“I apologize today for the quick draw. It’s not what I wanted, but I wasn’t feeling very well the last few days. I was feeling a bit sick,” So commented. I just wanted to finish the tournament. It’s not exactly what I hoped for; usually, I play much better in Romania, but this year has not been very good. I think I could start much better if we could do the tournament all over again.”

So is one of the players who will be playing the next event of the Grand Chess Tour, starting in just five days: the SuperUnited Croatia Rapid & Blitz. Seven of the 10 players will travel from Bucharest to Zagreb, where GMs Magnus Carlsen, Vidit Gujrathi, and Ivan Saric will be the wildcards replacing Abdusattorov, Deac, and Praggnanandhaa. (This event starts Wednesday, July 10, at 9 a.m. ET / 15:00 CEST / 18:30 p.m. IST and will be covered daily here on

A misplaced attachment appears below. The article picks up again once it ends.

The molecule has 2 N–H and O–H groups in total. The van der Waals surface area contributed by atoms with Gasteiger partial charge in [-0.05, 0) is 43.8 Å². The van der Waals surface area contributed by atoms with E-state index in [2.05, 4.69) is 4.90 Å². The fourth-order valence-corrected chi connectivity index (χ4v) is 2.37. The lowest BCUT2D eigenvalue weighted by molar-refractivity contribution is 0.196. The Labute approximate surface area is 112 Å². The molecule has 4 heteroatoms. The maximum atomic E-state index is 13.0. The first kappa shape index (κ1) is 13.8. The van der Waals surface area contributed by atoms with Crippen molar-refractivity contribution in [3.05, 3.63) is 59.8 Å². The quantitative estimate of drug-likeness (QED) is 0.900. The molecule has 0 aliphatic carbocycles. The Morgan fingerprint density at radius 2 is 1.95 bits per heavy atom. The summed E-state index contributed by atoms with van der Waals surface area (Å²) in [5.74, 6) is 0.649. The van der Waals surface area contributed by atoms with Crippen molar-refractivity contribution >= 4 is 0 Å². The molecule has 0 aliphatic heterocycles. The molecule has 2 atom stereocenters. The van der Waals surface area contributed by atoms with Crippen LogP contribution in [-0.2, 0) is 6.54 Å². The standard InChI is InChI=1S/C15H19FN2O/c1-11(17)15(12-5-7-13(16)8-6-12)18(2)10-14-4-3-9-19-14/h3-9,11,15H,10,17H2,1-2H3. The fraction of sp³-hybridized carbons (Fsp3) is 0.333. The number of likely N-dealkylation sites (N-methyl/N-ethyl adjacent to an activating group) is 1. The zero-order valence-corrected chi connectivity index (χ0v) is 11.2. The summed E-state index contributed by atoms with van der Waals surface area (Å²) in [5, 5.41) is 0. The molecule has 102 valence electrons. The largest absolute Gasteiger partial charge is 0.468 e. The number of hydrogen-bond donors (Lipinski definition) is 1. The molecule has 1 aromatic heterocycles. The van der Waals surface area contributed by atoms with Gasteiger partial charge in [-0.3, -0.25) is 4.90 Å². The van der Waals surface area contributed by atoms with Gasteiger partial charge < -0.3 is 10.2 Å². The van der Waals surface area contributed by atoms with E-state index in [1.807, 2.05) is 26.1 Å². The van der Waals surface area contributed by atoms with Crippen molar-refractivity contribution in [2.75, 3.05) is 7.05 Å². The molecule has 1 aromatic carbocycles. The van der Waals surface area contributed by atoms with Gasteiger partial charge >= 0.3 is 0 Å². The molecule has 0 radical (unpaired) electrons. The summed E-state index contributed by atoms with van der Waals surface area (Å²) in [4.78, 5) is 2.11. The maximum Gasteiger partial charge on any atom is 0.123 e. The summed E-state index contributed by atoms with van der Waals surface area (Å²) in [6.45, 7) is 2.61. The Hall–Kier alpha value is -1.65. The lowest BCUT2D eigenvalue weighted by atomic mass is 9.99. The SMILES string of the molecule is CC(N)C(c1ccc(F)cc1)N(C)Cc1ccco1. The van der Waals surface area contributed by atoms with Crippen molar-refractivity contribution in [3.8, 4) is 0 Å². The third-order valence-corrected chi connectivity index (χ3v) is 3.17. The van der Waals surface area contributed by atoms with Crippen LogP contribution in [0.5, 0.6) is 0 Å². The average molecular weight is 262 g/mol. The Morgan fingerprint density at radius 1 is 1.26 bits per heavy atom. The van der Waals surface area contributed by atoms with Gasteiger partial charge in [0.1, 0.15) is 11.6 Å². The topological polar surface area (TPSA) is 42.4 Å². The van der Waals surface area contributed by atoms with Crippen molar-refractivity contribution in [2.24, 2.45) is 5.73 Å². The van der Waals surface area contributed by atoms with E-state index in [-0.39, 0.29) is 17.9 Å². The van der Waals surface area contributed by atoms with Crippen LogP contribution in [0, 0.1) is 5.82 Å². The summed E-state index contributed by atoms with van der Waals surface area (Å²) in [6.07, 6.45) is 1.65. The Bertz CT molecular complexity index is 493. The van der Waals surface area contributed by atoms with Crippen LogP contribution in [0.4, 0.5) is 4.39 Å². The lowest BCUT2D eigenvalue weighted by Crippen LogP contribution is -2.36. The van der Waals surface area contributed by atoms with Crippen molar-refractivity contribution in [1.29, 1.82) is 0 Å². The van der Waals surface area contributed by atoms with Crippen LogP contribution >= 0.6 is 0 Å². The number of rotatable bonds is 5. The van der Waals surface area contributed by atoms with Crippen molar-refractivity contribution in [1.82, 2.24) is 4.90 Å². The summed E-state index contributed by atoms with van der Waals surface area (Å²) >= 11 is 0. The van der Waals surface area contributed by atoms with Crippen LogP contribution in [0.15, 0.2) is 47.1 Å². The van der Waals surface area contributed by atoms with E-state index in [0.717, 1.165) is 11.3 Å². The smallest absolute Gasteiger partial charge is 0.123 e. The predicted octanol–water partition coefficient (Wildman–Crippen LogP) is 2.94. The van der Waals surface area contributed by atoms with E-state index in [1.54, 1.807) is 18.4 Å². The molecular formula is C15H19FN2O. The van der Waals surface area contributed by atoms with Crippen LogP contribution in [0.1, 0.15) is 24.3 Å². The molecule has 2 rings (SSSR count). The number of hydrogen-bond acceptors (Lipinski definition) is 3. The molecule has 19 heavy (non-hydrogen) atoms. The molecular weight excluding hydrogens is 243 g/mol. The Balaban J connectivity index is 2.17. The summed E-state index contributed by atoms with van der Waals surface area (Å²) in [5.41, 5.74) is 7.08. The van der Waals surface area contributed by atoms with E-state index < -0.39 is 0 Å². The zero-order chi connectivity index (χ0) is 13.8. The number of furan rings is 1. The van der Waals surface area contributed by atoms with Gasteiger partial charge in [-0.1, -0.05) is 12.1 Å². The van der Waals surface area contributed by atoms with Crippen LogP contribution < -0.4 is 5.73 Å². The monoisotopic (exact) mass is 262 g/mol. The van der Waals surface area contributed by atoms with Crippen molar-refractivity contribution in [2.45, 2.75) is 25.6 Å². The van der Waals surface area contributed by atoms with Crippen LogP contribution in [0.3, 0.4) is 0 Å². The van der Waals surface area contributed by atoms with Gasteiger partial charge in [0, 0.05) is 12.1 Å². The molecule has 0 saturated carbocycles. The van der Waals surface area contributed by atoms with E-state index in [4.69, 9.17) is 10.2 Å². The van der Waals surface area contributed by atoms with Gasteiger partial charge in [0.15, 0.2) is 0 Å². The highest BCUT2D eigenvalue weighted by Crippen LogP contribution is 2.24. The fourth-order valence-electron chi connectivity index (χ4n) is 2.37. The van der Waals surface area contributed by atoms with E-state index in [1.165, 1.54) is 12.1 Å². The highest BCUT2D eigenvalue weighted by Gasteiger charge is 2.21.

After a disappointing event in Bucharest, So showed resilience in his attitude toward this next tournament as he quoted Vivien Leigh (playing Scarlett O’Hara) in the final scene of that classic 1939 movie: “Tomorrow is another day with new hope, as they say in the very famous movie Gone with the Wind. Tomorrow is another day, tomorrow will be better and as long as I have life I have hope.”

The 2024 Superbet Chess Classic Romania was the second leg of the 2024 Grand Chess Tour. The event was a 10-player round-robin with classical time control (120 minutes for the entire game, plus a 30-second increment per move). The tournament ran June 26-July 5 and featured a $350,000 prize fund.